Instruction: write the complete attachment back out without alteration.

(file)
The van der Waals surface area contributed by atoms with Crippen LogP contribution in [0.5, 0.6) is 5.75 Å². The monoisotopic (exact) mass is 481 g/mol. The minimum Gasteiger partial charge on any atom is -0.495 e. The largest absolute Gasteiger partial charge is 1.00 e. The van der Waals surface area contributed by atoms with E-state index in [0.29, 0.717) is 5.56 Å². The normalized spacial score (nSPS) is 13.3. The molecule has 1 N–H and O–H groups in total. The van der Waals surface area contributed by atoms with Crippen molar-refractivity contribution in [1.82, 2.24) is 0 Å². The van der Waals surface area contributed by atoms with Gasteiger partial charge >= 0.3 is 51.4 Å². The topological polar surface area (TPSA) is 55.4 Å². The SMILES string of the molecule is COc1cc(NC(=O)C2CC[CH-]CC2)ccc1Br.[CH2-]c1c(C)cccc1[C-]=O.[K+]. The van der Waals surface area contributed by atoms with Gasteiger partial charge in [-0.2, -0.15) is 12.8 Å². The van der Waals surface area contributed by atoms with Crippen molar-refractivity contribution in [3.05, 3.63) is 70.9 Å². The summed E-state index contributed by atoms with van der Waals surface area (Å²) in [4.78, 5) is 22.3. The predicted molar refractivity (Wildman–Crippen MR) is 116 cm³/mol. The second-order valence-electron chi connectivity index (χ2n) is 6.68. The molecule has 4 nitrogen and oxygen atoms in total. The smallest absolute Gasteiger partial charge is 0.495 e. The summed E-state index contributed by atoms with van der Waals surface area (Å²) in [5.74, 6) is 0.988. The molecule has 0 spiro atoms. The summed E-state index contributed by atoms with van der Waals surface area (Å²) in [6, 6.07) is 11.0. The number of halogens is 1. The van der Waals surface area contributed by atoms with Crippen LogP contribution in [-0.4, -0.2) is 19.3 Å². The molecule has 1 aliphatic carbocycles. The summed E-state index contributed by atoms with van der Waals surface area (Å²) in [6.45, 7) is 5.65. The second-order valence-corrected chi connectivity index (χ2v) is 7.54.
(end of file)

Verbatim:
The van der Waals surface area contributed by atoms with Crippen LogP contribution in [0.5, 0.6) is 5.75 Å². The monoisotopic (exact) mass is 481 g/mol. The minimum Gasteiger partial charge on any atom is -0.495 e. The largest absolute Gasteiger partial charge is 1.00 e. The van der Waals surface area contributed by atoms with E-state index in [0.29, 0.717) is 5.56 Å². The normalized spacial score (nSPS) is 13.3. The molecule has 1 N–H and O–H groups in total. The van der Waals surface area contributed by atoms with Crippen molar-refractivity contribution in [1.82, 2.24) is 0 Å². The van der Waals surface area contributed by atoms with Gasteiger partial charge >= 0.3 is 51.4 Å². The topological polar surface area (TPSA) is 55.4 Å². The SMILES string of the molecule is COc1cc(NC(=O)C2CC[CH-]CC2)ccc1Br.[CH2-]c1c(C)cccc1[C-]=O.[K+]. The van der Waals surface area contributed by atoms with Gasteiger partial charge in [-0.2, -0.15) is 12.8 Å². The van der Waals surface area contributed by atoms with Crippen molar-refractivity contribution in [3.05, 3.63) is 70.9 Å². The summed E-state index contributed by atoms with van der Waals surface area (Å²) in [4.78, 5) is 22.3. The predicted molar refractivity (Wildman–Crippen MR) is 116 cm³/mol. The second-order valence-electron chi connectivity index (χ2n) is 6.68. The molecule has 4 nitrogen and oxygen atoms in total. The smallest absolute Gasteiger partial charge is 0.495 e. The summed E-state index contributed by atoms with van der Waals surface area (Å²) in [5.74, 6) is 0.988. The molecule has 0 spiro atoms. The summed E-state index contributed by atoms with van der Waals surface area (Å²) in [6, 6.07) is 11.0. The number of halogens is 1. The van der Waals surface area contributed by atoms with Crippen LogP contribution in [-0.4, -0.2) is 19.3 Å². The molecule has 1 aliphatic carbocycles. The summed E-state index contributed by atoms with van der Waals surface area (Å²) in [6.45, 7) is 5.65. The second-order valence-corrected chi connectivity index (χ2v) is 7.54.